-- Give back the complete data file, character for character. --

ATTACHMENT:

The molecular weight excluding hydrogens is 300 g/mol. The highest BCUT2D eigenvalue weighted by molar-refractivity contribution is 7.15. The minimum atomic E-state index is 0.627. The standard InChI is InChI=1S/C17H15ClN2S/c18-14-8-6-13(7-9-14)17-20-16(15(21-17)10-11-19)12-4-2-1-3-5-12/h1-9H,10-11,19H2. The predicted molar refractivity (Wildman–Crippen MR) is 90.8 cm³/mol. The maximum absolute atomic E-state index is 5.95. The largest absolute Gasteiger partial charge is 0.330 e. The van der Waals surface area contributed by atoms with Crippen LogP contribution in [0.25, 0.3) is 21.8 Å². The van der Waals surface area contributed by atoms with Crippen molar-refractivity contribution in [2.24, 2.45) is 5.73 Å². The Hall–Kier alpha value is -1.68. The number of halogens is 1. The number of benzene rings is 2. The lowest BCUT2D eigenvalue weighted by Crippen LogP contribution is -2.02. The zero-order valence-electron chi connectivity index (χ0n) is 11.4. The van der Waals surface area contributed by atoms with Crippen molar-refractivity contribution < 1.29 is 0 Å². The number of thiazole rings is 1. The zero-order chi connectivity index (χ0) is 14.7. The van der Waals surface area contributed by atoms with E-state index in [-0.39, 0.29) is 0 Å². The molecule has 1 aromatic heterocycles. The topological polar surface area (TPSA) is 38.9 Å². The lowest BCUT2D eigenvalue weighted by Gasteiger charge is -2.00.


The molecular weight excluding hydrogens is 300 g/mol. The highest BCUT2D eigenvalue weighted by molar-refractivity contribution is 7.15. The minimum atomic E-state index is 0.627. The standard InChI is InChI=1S/C17H15ClN2S/c18-14-8-6-13(7-9-14)17-20-16(15(21-17)10-11-19)12-4-2-1-3-5-12/h1-9H,10-11,19H2. The predicted molar refractivity (Wildman–Crippen MR) is 90.8 cm³/mol. The maximum absolute atomic E-state index is 5.95. The largest absolute Gasteiger partial charge is 0.330 e. The van der Waals surface area contributed by atoms with Crippen LogP contribution in [0.25, 0.3) is 21.8 Å². The van der Waals surface area contributed by atoms with Crippen molar-refractivity contribution in [2.24, 2.45) is 5.73 Å². The Hall–Kier alpha value is -1.68. The number of halogens is 1. The number of benzene rings is 2. The lowest BCUT2D eigenvalue weighted by Crippen LogP contribution is -2.02. The zero-order valence-electron chi connectivity index (χ0n) is 11.4. The van der Waals surface area contributed by atoms with Crippen molar-refractivity contribution < 1.29 is 0 Å². The number of thiazole rings is 1. The zero-order chi connectivity index (χ0) is 14.7. The van der Waals surface area contributed by atoms with E-state index in [-0.39, 0.29) is 0 Å². The molecule has 1 aromatic heterocycles. The topological polar surface area (TPSA) is 38.9 Å². The lowest BCUT2D eigenvalue weighted by Gasteiger charge is -2.00.